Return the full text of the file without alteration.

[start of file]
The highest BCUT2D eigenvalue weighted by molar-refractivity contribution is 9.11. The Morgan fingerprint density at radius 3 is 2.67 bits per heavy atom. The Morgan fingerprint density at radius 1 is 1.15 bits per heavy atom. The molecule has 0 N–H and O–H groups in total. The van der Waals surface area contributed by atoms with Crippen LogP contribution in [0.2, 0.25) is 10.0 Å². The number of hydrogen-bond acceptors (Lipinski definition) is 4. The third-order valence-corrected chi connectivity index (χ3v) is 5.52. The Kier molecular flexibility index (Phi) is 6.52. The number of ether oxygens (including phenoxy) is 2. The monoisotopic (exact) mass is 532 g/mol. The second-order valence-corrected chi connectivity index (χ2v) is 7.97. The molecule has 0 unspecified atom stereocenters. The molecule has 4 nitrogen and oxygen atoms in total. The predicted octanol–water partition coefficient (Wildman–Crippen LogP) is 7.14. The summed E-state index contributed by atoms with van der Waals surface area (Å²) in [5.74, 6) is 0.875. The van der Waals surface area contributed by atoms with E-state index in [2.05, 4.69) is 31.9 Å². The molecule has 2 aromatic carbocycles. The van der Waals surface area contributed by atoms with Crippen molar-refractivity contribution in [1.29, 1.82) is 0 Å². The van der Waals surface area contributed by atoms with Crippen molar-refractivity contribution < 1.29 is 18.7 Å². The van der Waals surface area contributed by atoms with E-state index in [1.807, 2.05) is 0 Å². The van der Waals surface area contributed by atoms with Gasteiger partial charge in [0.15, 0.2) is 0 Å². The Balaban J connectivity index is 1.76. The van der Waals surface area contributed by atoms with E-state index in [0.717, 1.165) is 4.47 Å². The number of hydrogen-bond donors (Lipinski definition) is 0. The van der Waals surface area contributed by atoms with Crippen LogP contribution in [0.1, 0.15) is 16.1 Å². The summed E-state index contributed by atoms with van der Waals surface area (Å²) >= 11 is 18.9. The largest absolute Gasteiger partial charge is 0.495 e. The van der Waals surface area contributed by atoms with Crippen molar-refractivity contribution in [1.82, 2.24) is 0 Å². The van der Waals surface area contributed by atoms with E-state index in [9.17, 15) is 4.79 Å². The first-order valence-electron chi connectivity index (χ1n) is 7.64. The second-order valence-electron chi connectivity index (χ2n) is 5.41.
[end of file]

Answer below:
The highest BCUT2D eigenvalue weighted by molar-refractivity contribution is 9.11. The Morgan fingerprint density at radius 3 is 2.67 bits per heavy atom. The Morgan fingerprint density at radius 1 is 1.15 bits per heavy atom. The molecule has 0 N–H and O–H groups in total. The van der Waals surface area contributed by atoms with Crippen LogP contribution in [0.2, 0.25) is 10.0 Å². The number of hydrogen-bond acceptors (Lipinski definition) is 4. The third-order valence-corrected chi connectivity index (χ3v) is 5.52. The Kier molecular flexibility index (Phi) is 6.52. The number of ether oxygens (including phenoxy) is 2. The monoisotopic (exact) mass is 532 g/mol. The second-order valence-corrected chi connectivity index (χ2v) is 7.97. The molecule has 0 unspecified atom stereocenters. The molecule has 4 nitrogen and oxygen atoms in total. The predicted octanol–water partition coefficient (Wildman–Crippen LogP) is 7.14. The summed E-state index contributed by atoms with van der Waals surface area (Å²) in [5.74, 6) is 0.875. The van der Waals surface area contributed by atoms with E-state index in [2.05, 4.69) is 31.9 Å². The molecule has 2 aromatic carbocycles. The van der Waals surface area contributed by atoms with Crippen molar-refractivity contribution in [1.29, 1.82) is 0 Å². The van der Waals surface area contributed by atoms with Crippen molar-refractivity contribution < 1.29 is 18.7 Å². The van der Waals surface area contributed by atoms with E-state index in [1.807, 2.05) is 0 Å². The van der Waals surface area contributed by atoms with Gasteiger partial charge in [0.15, 0.2) is 0 Å². The Balaban J connectivity index is 1.76. The van der Waals surface area contributed by atoms with E-state index in [0.717, 1.165) is 4.47 Å². The number of hydrogen-bond donors (Lipinski definition) is 0. The van der Waals surface area contributed by atoms with Crippen LogP contribution in [0.1, 0.15) is 16.1 Å². The summed E-state index contributed by atoms with van der Waals surface area (Å²) >= 11 is 18.9. The largest absolute Gasteiger partial charge is 0.495 e. The van der Waals surface area contributed by atoms with Crippen molar-refractivity contribution in [1.82, 2.24) is 0 Å². The van der Waals surface area contributed by atoms with E-state index in [9.17, 15) is 4.79 Å². The first-order valence-electron chi connectivity index (χ1n) is 7.64. The second-order valence-electron chi connectivity index (χ2n) is 5.41.